Men and Women Really Do Think Differently
Men and women do think differently, at least where the anatomy of the brain is concerned, according to a new study.
The brain is made primarily of two different types of tissue, called gray matter and white matter. This new research reveals that men think more with their gray matter, and women think more with white. Researchers stressed that just because the two sexes think differently, this does not affect intellectual performance.
Psychology professor Richard Haier of the University of California, Irvine led the research along with colleagues from the University of New Mexico. Their findings show that in general, men have nearly 6.5 times the amount of gray matter related to general intelligence compared with women, whereas women have nearly 10 times the amount of white matter related to intelligence compared to men.
"These findings suggest that human evolution has created two different types of brains designed for equally intelligent behavior," said Haier, adding that, "by pinpointing these gender-based intelligence areas, the study has the potential to aid research on dementia and other cognitive-impairment diseases in the brain."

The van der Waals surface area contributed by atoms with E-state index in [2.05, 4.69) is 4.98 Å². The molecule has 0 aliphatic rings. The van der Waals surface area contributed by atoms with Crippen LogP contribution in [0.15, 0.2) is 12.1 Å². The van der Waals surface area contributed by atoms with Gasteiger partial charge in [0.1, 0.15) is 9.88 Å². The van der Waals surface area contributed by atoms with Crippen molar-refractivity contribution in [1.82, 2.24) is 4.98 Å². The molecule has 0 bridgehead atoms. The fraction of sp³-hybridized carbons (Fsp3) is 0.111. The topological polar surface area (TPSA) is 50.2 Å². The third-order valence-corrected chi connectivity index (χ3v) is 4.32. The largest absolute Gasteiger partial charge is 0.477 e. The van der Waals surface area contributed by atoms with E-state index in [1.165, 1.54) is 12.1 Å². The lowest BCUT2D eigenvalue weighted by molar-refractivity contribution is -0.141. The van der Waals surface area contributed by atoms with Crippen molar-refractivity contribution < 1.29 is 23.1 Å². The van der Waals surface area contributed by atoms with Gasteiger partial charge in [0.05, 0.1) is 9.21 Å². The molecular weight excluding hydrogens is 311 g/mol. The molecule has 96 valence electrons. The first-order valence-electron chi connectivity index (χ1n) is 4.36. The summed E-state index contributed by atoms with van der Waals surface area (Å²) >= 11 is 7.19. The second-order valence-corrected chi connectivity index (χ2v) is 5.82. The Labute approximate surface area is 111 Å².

The results are detailed in the online version of the journal NeuroImage.
In human brains, gray matter represents information processing centers, whereas white matter works to network these processing centers.
The results from this study may help explain why men and women excel at different types of tasks, said co-author and neuropsychologist Rex Jung of the University of New Mexico. For example, men tend to do better with tasks requiring more localized processing, such as mathematics, Jung said, while women are better at integrating and assimilating information from distributed gray-matter regions of the brain, which aids language skills.
Scientists find it very interesting that while men and women use two very different activity centers and neurological pathways, men and women perform equally well on broad measures of cognitive ability, such as intelligence tests.
This research also gives insight to why different types of head injuries are more disastrous to one sex or the other. For example, in women 84 percent of gray matter regions and 86 percent of white matter regions involved in intellectual performance were located in the frontal lobes, whereas the percentages of these regions in a man's frontal lobes are 45 percent and zero, respectively. This matches up well with clinical data that shows frontal lobe damage in women to be much more destructive than the same type of damage in men.
Both Haier and Jung hope that this research will someday help doctors diagnose brain disorders in men and women earlier, as well as provide help designing more effective and precise treatments for brain damage.
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